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Maker’s Mark offers to pay for your checked luggage

Fancy bringing home a bottle from your travels but no room in your suitcase? Bourbon producer Maker’s Mark may foot the bill for your extra baggage this month.

There can be no denying it’s been a perilous year for global travel retail (GTR). With airports and ferry terminals like ghost towns thanks to Covid-induced travel restrictions, what was once a flourishing arm of the drinks trade has suffered perhaps the sorest blow of all. However, with flight routes opening up again to the US, things are looking brighter, and now one big whiskey producer is weighing in to help kickstart the sector’s recovery.

This week, Maker’s Mark launched its “Whisky Flights” promotion, designed to relieve travellers of their excess baggage, so they can pack a bottle of Bourbon to bring home this Christmas.

Running from 15 December to 31 December, 2021, travellers aged 21+ can visit theMakers Mark websiteand upload their checked-baggage receipt for the chance to have the brand reimburse their checked-baggage fee. The Bourbon producer has set aside up to US$50,000 to cover luggage costs during the promotion period.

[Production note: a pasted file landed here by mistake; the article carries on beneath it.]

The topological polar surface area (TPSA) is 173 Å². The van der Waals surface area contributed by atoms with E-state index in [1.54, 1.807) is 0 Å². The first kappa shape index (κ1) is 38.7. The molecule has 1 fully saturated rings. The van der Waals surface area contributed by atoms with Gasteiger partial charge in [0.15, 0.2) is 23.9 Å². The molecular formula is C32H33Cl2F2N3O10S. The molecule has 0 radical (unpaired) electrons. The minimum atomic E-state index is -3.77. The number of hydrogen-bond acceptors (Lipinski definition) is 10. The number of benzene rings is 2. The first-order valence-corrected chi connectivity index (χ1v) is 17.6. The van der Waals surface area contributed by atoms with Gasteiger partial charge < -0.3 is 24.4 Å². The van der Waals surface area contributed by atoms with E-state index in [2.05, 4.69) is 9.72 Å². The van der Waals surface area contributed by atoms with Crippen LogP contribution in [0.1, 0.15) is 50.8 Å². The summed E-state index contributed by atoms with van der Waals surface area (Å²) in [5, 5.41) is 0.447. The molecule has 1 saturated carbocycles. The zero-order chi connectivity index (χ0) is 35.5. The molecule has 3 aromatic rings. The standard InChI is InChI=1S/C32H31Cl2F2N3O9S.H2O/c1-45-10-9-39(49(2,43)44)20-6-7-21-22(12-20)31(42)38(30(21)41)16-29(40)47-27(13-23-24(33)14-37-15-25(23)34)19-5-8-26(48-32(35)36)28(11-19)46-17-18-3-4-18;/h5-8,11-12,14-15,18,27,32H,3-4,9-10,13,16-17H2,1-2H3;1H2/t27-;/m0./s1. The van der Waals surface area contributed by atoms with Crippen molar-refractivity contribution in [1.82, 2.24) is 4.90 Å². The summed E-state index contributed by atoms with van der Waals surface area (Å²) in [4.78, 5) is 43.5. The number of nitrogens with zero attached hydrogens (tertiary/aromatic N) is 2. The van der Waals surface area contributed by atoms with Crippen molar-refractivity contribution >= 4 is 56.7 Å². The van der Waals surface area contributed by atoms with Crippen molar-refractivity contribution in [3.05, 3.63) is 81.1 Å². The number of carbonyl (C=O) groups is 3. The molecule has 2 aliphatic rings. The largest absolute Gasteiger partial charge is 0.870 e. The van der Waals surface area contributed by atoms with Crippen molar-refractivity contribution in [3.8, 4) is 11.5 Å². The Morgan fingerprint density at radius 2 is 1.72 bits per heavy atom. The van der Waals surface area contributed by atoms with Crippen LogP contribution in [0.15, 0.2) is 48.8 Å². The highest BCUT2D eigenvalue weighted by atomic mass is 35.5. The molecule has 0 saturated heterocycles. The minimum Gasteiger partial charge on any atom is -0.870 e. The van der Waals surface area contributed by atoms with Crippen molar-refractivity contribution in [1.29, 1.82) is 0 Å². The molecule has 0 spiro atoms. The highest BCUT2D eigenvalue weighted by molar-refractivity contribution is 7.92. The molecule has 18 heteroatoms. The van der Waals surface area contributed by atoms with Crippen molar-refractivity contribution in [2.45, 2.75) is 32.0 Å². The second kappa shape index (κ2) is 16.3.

“As a family-led brand since our inception in 1953, we’ve always believed that the perfect holiday moment starts with you, your loved ones and a bottle of Bourbon to share, and we wouldn’t want anything to get in the way of that quality time,” said Rob Samuels, eighth generation whisky maker at Maker’s Mark.

“We know you can’t bring a bottle of Maker’s Mark Bourbon in your carry-on luggage, so we’re encouraging folks to check a bag on their next flight so they can bring a little spirit home to share. We’ll pick up that pesky fee for some lucky travellers.”

Of course, the promotion won’t only benefit GTR. It’s also likely to boost on-site purchases at Maker’s Mark’s Kentucky distillery, with visitors more likely to buy a bottle if there’s a chance they don’t have to pay to take it home. But if more producers were to follow suit, it could go some way to reviving a crucial part of the drinks world, and a much-loved travel tradition of ‘bringing back a bottle’ from one’s explorations.

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